Dr. Tim Says....
Eggplant is a member of the nightshade family as are tomatoes, peppers, potatoes and sweet potatoes. As such, eggplant is technically a fruit. As with tomatoes and other of nightshade veggies there are a number of varieties of eggplant. You'll find a wide assortment in your market these days. While it is known as eggplant in much of the western world in the U.K. this lovely ingredient is called by the much sexier aubergine (sounds like a heroine in a racy romance novel).
The large dark purple pear shaped eggplant is the most common. I love the hefty feel of a large fresh eggplant, but the larger they are the less flavorful they will be and the tougher the skin. I generally look for fruit that is no more than about 1 lb (about 8 inches long and 4 inches in diameter).
The smaller version of the larger purple skinned eggplant is often called Italian or baby eggplant. These have a somewhat more intense flavor and the flesh is much more tender. Eggplant
I love the aroma and flavor of roasted eggplant. When I was working on this recipe my wife said, "Hey, let's just eat it now," as it came out of the oven. She's right. A little sprinkle of salt, a bit of pepper and some olive oil, and that's living. But I digress.
You can use this Eggplant Pesto in place of any other pesto, but it's more subtle so you'll need more. Where about two or so tablespoons of a Basil Pesto would be enough in a pasta dish, this works great as a sauce and you can use about a half cup or so.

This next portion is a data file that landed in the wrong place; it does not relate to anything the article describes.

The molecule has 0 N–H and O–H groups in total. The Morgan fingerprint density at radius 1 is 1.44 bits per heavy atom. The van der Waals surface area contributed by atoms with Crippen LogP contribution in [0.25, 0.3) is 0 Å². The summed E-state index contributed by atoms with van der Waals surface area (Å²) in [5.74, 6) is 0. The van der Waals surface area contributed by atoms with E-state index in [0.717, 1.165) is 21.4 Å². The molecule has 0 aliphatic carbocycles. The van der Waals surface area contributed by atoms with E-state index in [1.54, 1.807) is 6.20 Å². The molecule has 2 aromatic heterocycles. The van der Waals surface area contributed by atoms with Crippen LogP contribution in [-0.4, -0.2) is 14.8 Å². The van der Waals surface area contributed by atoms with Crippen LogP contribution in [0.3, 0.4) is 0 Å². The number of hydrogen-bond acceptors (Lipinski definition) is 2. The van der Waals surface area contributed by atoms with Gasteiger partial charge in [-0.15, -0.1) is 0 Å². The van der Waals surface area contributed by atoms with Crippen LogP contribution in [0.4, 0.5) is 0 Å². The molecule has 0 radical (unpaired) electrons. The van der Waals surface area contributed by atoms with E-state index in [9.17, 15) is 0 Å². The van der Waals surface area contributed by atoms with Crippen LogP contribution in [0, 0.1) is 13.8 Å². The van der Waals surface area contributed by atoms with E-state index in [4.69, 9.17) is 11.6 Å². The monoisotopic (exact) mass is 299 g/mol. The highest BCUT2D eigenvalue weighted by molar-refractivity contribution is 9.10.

This is just as versatile as any other pesto. You can use it in pasta, as a spread on sandwiches or bruschetta. It also works great in making hors d'oeuvres and other appetizers. A dollop in a creamy soup like Cream of Cauliflower or Butternut Squash soup would be perfect.
This recipe is low in sodium (salt) and is safe for Coumadin (warfarin) users and those who are sensitive to gluten. Those with GERD / Acid Reflux should avoid it due to the garlic.
There is no substitute for fresh basil. Dried basil has a completely different flavor and using it in recipes is something I rarely do.
The fresh basil you will find in the market is most likely Sweet Basil. The soft green leaves bruise easily and then turn black. Because of this fresh basil doesn't keep very well.
To keep the leaves fresh, rinse gently and then wrap them in a damp paper towel. Place the bundle inside a plastic bag before putting them in the fridge. You can also put them in a glass of water stem side down like a bunch of flowers in a vase.
5 leaves fresh basil = <1 calorie, <1g fat, 0g sat fat, 0g mono fat, <1g protein, <1g carbohydrates, <1mg sodium, 0mg cholesterol
Eat well, eat healthy, enjoy life!
Timothy S. Harlan, M.D.
My eatTHISdiet is Now
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